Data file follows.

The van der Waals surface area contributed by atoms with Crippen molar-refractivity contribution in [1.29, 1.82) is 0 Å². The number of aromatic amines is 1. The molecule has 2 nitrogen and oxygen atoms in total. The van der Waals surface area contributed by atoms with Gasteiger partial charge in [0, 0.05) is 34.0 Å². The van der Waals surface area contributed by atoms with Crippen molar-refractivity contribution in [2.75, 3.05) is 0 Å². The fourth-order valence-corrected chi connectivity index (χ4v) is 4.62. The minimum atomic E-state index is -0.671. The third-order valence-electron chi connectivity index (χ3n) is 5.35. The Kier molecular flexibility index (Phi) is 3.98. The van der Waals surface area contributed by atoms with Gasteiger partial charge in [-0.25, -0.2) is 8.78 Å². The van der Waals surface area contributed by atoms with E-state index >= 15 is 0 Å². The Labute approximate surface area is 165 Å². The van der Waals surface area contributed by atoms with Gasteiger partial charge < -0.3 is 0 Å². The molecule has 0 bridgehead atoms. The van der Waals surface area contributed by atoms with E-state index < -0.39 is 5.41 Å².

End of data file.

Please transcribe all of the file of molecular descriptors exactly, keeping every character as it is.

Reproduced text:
The van der Waals surface area contributed by atoms with Crippen molar-refractivity contribution in [1.29, 1.82) is 0 Å². The number of aromatic amines is 1. The molecule has 2 nitrogen and oxygen atoms in total. The van der Waals surface area contributed by atoms with Gasteiger partial charge in [0, 0.05) is 34.0 Å². The van der Waals surface area contributed by atoms with Crippen molar-refractivity contribution in [2.75, 3.05) is 0 Å². The fourth-order valence-corrected chi connectivity index (χ4v) is 4.62. The minimum atomic E-state index is -0.671. The third-order valence-electron chi connectivity index (χ3n) is 5.35. The Kier molecular flexibility index (Phi) is 3.98. The van der Waals surface area contributed by atoms with Gasteiger partial charge in [-0.25, -0.2) is 8.78 Å². The van der Waals surface area contributed by atoms with E-state index >= 15 is 0 Å². The Labute approximate surface area is 165 Å². The van der Waals surface area contributed by atoms with Gasteiger partial charge < -0.3 is 0 Å². The molecule has 0 bridgehead atoms. The van der Waals surface area contributed by atoms with E-state index < -0.39 is 5.41 Å².